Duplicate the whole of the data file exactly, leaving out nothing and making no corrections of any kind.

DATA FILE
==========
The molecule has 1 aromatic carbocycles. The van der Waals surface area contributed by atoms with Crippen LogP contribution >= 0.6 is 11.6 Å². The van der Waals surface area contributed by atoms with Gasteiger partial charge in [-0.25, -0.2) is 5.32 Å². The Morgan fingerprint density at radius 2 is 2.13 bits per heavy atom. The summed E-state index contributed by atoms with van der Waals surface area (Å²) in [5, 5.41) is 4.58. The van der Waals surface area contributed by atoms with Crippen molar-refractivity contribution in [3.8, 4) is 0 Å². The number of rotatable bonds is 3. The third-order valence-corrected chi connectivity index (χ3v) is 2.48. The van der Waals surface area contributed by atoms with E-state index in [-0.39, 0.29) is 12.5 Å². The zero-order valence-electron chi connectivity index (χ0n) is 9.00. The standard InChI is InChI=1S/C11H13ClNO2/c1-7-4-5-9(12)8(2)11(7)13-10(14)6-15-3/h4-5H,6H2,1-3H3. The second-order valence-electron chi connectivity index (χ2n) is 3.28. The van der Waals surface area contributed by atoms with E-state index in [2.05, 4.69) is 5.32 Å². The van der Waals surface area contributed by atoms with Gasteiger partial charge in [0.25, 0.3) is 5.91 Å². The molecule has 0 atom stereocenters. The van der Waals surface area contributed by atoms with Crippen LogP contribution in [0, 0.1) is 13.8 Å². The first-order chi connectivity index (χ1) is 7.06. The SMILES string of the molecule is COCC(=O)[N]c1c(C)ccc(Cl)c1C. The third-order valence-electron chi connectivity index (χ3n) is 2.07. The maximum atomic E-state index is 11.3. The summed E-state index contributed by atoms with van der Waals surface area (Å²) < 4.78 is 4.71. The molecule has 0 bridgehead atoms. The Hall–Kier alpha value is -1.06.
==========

The molecule has 1 aromatic carbocycles. The van der Waals surface area contributed by atoms with Crippen LogP contribution >= 0.6 is 11.6 Å². The van der Waals surface area contributed by atoms with Gasteiger partial charge in [-0.25, -0.2) is 5.32 Å². The Morgan fingerprint density at radius 2 is 2.13 bits per heavy atom. The summed E-state index contributed by atoms with van der Waals surface area (Å²) in [5, 5.41) is 4.58. The van der Waals surface area contributed by atoms with Crippen molar-refractivity contribution in [3.8, 4) is 0 Å². The number of rotatable bonds is 3. The third-order valence-corrected chi connectivity index (χ3v) is 2.48. The van der Waals surface area contributed by atoms with E-state index in [-0.39, 0.29) is 12.5 Å². The zero-order valence-electron chi connectivity index (χ0n) is 9.00. The standard InChI is InChI=1S/C11H13ClNO2/c1-7-4-5-9(12)8(2)11(7)13-10(14)6-15-3/h4-5H,6H2,1-3H3. The second-order valence-electron chi connectivity index (χ2n) is 3.28. The van der Waals surface area contributed by atoms with E-state index in [2.05, 4.69) is 5.32 Å². The van der Waals surface area contributed by atoms with Gasteiger partial charge in [0.25, 0.3) is 5.91 Å². The molecule has 0 atom stereocenters. The van der Waals surface area contributed by atoms with Crippen LogP contribution in [0, 0.1) is 13.8 Å². The first-order chi connectivity index (χ1) is 7.06. The SMILES string of the molecule is COCC(=O)[N]c1c(C)ccc(Cl)c1C. The third-order valence-electron chi connectivity index (χ3n) is 2.07. The maximum atomic E-state index is 11.3. The summed E-state index contributed by atoms with van der Waals surface area (Å²) < 4.78 is 4.71. The molecule has 0 bridgehead atoms. The Hall–Kier alpha value is -1.06.